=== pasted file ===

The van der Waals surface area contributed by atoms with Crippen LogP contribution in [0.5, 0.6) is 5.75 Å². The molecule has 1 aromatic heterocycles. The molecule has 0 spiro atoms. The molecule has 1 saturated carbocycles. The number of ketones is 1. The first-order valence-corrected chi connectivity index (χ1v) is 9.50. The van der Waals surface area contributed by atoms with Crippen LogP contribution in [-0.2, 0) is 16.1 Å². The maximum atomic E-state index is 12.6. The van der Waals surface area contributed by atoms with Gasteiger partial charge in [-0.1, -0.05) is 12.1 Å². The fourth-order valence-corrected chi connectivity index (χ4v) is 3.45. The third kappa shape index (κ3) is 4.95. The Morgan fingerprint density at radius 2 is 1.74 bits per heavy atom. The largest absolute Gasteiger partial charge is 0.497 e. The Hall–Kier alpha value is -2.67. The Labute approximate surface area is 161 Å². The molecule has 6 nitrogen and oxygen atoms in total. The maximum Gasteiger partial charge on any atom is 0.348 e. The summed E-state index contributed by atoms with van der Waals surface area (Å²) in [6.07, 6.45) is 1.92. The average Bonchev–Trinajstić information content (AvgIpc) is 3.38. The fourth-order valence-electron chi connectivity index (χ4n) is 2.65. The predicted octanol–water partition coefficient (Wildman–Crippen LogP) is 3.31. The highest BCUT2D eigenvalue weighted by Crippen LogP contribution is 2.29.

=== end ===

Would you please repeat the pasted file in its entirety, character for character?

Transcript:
The van der Waals surface area contributed by atoms with Crippen LogP contribution in [0.5, 0.6) is 5.75 Å². The molecule has 1 aromatic heterocycles. The molecule has 0 spiro atoms. The molecule has 1 saturated carbocycles. The number of ketones is 1. The first-order valence-corrected chi connectivity index (χ1v) is 9.50. The van der Waals surface area contributed by atoms with Crippen LogP contribution in [-0.2, 0) is 16.1 Å². The maximum atomic E-state index is 12.6. The van der Waals surface area contributed by atoms with Gasteiger partial charge in [-0.1, -0.05) is 12.1 Å². The fourth-order valence-corrected chi connectivity index (χ4v) is 3.45. The third kappa shape index (κ3) is 4.95. The Morgan fingerprint density at radius 2 is 1.74 bits per heavy atom. The largest absolute Gasteiger partial charge is 0.497 e. The Hall–Kier alpha value is -2.67. The Labute approximate surface area is 161 Å². The molecule has 6 nitrogen and oxygen atoms in total. The maximum Gasteiger partial charge on any atom is 0.348 e. The summed E-state index contributed by atoms with van der Waals surface area (Å²) in [6.07, 6.45) is 1.92. The average Bonchev–Trinajstić information content (AvgIpc) is 3.38. The fourth-order valence-electron chi connectivity index (χ4n) is 2.65. The predicted octanol–water partition coefficient (Wildman–Crippen LogP) is 3.31. The highest BCUT2D eigenvalue weighted by Crippen LogP contribution is 2.29.